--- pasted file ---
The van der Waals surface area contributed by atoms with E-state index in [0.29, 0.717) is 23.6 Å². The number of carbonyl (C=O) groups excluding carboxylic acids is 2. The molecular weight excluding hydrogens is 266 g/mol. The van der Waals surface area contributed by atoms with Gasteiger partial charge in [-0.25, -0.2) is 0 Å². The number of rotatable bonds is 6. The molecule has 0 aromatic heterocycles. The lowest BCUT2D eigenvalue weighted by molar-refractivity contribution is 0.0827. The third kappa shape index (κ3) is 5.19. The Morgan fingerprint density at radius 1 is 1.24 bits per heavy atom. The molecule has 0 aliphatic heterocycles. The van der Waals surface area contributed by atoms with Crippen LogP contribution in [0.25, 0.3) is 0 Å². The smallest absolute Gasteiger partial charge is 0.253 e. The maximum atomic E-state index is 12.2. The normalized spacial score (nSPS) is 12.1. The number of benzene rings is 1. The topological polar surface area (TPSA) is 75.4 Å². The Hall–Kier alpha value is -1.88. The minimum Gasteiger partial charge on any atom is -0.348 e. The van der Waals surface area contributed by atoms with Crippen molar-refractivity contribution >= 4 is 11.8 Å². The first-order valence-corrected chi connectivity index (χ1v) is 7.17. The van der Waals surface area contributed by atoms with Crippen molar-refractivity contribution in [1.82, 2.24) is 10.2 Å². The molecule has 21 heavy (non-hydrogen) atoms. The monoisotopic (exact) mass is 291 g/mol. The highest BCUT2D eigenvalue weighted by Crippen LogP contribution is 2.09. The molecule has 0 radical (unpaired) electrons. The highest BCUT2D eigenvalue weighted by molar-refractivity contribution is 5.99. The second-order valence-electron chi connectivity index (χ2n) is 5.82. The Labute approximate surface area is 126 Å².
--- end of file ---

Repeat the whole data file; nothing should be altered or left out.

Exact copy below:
The van der Waals surface area contributed by atoms with E-state index in [0.29, 0.717) is 23.6 Å². The number of carbonyl (C=O) groups excluding carboxylic acids is 2. The molecular weight excluding hydrogens is 266 g/mol. The van der Waals surface area contributed by atoms with Gasteiger partial charge in [-0.25, -0.2) is 0 Å². The number of rotatable bonds is 6. The molecule has 0 aromatic heterocycles. The lowest BCUT2D eigenvalue weighted by molar-refractivity contribution is 0.0827. The third kappa shape index (κ3) is 5.19. The Morgan fingerprint density at radius 1 is 1.24 bits per heavy atom. The molecule has 0 aliphatic heterocycles. The van der Waals surface area contributed by atoms with Crippen LogP contribution in [0.25, 0.3) is 0 Å². The smallest absolute Gasteiger partial charge is 0.253 e. The maximum atomic E-state index is 12.2. The normalized spacial score (nSPS) is 12.1. The number of benzene rings is 1. The topological polar surface area (TPSA) is 75.4 Å². The Hall–Kier alpha value is -1.88. The minimum Gasteiger partial charge on any atom is -0.348 e. The van der Waals surface area contributed by atoms with Crippen molar-refractivity contribution >= 4 is 11.8 Å². The first-order valence-corrected chi connectivity index (χ1v) is 7.17. The van der Waals surface area contributed by atoms with Crippen molar-refractivity contribution in [1.82, 2.24) is 10.2 Å². The molecule has 21 heavy (non-hydrogen) atoms. The monoisotopic (exact) mass is 291 g/mol. The highest BCUT2D eigenvalue weighted by Crippen LogP contribution is 2.09. The molecule has 0 radical (unpaired) electrons. The highest BCUT2D eigenvalue weighted by molar-refractivity contribution is 5.99. The second-order valence-electron chi connectivity index (χ2n) is 5.82. The Labute approximate surface area is 126 Å².